To succeed in life, a person has to know his place. That means calculating and constantly recalculating where you stand in relation to the world around you.
I have been giving quite a bit of thought to my own place of late. That is because, dear reader, I will be moving on from my happy home at Research after more than 18 years as editor of this publication.
This transition is occasioned by personal and familial considerations that have prompted me to make a very big move, geographically speaking and otherwise, to Israel’s capital, Jerusalem. While today’s technological tools would enable me to perform my job from anywhere, in truth I didn’t want to just change my location but change my life too.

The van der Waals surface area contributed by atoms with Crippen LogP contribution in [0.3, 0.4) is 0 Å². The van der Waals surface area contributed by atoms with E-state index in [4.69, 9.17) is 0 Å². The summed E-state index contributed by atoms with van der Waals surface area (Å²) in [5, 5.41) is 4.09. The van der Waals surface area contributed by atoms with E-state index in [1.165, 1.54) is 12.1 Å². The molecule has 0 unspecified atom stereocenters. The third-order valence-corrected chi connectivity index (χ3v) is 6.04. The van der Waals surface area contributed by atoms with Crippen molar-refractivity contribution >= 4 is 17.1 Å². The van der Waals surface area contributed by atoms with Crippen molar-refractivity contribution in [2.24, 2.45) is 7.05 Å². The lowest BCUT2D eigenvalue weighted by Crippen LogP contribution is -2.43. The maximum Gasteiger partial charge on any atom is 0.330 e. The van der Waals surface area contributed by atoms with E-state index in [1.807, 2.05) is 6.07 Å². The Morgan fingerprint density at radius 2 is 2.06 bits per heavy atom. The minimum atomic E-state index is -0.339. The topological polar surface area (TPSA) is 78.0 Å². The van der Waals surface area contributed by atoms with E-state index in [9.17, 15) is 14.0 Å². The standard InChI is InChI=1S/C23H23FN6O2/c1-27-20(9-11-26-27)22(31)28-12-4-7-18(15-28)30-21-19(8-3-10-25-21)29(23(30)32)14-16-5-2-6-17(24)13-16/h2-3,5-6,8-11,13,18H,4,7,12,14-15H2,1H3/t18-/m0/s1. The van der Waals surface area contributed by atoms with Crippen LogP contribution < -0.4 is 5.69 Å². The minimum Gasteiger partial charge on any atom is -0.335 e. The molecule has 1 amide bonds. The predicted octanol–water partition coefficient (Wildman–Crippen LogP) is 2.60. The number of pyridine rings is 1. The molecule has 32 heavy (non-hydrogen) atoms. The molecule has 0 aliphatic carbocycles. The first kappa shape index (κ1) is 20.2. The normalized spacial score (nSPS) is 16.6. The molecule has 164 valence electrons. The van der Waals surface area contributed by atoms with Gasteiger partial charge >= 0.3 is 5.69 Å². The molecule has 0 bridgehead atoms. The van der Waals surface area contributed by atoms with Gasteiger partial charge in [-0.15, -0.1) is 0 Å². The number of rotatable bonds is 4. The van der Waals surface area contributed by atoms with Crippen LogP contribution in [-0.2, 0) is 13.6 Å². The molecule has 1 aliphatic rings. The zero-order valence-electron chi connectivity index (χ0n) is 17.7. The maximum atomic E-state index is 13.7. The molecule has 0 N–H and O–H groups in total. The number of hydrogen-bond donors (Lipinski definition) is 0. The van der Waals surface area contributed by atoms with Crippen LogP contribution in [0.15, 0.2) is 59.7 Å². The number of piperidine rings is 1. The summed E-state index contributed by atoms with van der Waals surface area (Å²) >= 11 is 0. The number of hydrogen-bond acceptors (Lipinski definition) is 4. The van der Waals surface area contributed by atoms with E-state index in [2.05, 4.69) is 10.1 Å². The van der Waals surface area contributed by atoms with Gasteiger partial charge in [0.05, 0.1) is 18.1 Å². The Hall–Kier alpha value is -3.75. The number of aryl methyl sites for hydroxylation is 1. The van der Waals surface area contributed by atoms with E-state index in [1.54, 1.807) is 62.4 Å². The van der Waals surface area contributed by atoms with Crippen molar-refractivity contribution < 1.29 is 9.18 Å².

This plan to change my place (i.e., location) has helped me to assess my proper place (i.e., role) in the world. As editor of an advisor trade publication for nearly two decades, I’ve learned a thing or two about the business.
I have come to see that it is like a very crowded marketplace with merchants and media shouting and blaring their not infrequently conflicting messages from the chaos of their stalls and booths, tripping passersby with their shiny wares.
Time in these stalls or advisor-conference lecture halls is often misused—wasted on trivia that do not add to knowledge or growth.
When an advisor encounters something of genuine importance, the inspiration is apt to dissipate like so much vapor exhaled on a winter day—usually from the moment the advisor gets back to the office and starts returning phone calls. In other words, advisors quite easily lose their place.